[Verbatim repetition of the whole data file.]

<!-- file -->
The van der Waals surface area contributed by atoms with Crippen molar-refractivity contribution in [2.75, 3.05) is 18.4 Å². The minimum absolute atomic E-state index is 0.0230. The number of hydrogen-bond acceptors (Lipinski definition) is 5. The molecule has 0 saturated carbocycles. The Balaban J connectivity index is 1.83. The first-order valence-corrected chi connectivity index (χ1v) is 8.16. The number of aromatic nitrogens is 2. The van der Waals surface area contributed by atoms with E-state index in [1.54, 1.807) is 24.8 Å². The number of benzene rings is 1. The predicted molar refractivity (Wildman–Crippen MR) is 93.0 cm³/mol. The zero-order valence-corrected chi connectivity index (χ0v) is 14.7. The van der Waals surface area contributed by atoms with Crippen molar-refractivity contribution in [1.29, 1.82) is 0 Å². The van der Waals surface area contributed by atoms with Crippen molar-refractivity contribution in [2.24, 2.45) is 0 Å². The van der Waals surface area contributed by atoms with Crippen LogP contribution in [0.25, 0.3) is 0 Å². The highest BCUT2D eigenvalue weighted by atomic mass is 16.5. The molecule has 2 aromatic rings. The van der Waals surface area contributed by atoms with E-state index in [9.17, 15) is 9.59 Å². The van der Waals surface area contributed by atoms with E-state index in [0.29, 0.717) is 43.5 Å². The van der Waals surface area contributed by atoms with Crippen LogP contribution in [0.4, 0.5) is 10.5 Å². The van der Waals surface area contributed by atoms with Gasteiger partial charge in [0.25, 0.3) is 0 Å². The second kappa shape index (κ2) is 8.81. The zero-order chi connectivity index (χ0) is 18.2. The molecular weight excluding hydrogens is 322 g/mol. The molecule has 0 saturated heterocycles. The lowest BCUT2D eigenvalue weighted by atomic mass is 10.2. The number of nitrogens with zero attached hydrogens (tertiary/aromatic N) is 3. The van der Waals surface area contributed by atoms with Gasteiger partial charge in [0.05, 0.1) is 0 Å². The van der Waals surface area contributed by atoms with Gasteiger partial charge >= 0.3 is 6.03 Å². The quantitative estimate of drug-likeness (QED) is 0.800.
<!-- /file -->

The van der Waals surface area contributed by atoms with Crippen molar-refractivity contribution in [2.75, 3.05) is 18.4 Å². The minimum absolute atomic E-state index is 0.0230. The number of hydrogen-bond acceptors (Lipinski definition) is 5. The molecule has 0 saturated carbocycles. The Balaban J connectivity index is 1.83. The first-order valence-corrected chi connectivity index (χ1v) is 8.16. The number of aromatic nitrogens is 2. The van der Waals surface area contributed by atoms with E-state index in [1.54, 1.807) is 24.8 Å². The number of benzene rings is 1. The predicted molar refractivity (Wildman–Crippen MR) is 93.0 cm³/mol. The zero-order valence-corrected chi connectivity index (χ0v) is 14.7. The van der Waals surface area contributed by atoms with Crippen molar-refractivity contribution in [1.29, 1.82) is 0 Å². The van der Waals surface area contributed by atoms with Crippen molar-refractivity contribution in [2.24, 2.45) is 0 Å². The van der Waals surface area contributed by atoms with Crippen LogP contribution in [0.25, 0.3) is 0 Å². The highest BCUT2D eigenvalue weighted by atomic mass is 16.5. The molecule has 2 aromatic rings. The van der Waals surface area contributed by atoms with E-state index in [9.17, 15) is 9.59 Å². The van der Waals surface area contributed by atoms with E-state index in [0.29, 0.717) is 43.5 Å². The van der Waals surface area contributed by atoms with Crippen LogP contribution in [0.4, 0.5) is 10.5 Å². The van der Waals surface area contributed by atoms with Gasteiger partial charge in [0.25, 0.3) is 0 Å². The second kappa shape index (κ2) is 8.81. The zero-order chi connectivity index (χ0) is 18.2. The molecular weight excluding hydrogens is 322 g/mol. The molecule has 0 saturated heterocycles. The lowest BCUT2D eigenvalue weighted by atomic mass is 10.2. The number of nitrogens with zero attached hydrogens (tertiary/aromatic N) is 3. The van der Waals surface area contributed by atoms with Gasteiger partial charge in [0.05, 0.1) is 0 Å². The van der Waals surface area contributed by atoms with Gasteiger partial charge >= 0.3 is 6.03 Å². The quantitative estimate of drug-likeness (QED) is 0.800.